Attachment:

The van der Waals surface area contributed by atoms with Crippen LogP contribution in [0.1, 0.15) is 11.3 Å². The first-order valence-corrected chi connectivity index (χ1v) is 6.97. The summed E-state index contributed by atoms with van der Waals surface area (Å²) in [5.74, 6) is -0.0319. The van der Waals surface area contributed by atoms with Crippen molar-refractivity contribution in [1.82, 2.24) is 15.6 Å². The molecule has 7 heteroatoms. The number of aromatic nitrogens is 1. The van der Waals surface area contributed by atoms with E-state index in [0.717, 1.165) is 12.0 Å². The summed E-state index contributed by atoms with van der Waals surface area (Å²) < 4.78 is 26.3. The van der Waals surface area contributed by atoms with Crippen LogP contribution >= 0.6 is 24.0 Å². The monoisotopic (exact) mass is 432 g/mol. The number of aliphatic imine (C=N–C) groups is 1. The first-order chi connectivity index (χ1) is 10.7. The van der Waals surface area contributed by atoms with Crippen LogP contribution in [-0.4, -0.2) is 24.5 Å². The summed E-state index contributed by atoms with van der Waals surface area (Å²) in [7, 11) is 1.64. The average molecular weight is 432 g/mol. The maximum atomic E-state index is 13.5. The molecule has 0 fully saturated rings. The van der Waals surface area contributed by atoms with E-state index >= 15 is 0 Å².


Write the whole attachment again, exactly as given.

The van der Waals surface area contributed by atoms with Crippen LogP contribution in [0.1, 0.15) is 11.3 Å². The first-order valence-corrected chi connectivity index (χ1v) is 6.97. The summed E-state index contributed by atoms with van der Waals surface area (Å²) in [5.74, 6) is -0.0319. The van der Waals surface area contributed by atoms with Crippen molar-refractivity contribution in [1.82, 2.24) is 15.6 Å². The molecule has 7 heteroatoms. The number of aromatic nitrogens is 1. The van der Waals surface area contributed by atoms with E-state index in [0.717, 1.165) is 12.0 Å². The summed E-state index contributed by atoms with van der Waals surface area (Å²) < 4.78 is 26.3. The van der Waals surface area contributed by atoms with Crippen LogP contribution >= 0.6 is 24.0 Å². The monoisotopic (exact) mass is 432 g/mol. The number of aliphatic imine (C=N–C) groups is 1. The first-order chi connectivity index (χ1) is 10.7. The van der Waals surface area contributed by atoms with Crippen LogP contribution in [-0.4, -0.2) is 24.5 Å². The summed E-state index contributed by atoms with van der Waals surface area (Å²) in [7, 11) is 1.64. The average molecular weight is 432 g/mol. The maximum atomic E-state index is 13.5. The molecule has 0 fully saturated rings. The van der Waals surface area contributed by atoms with E-state index >= 15 is 0 Å².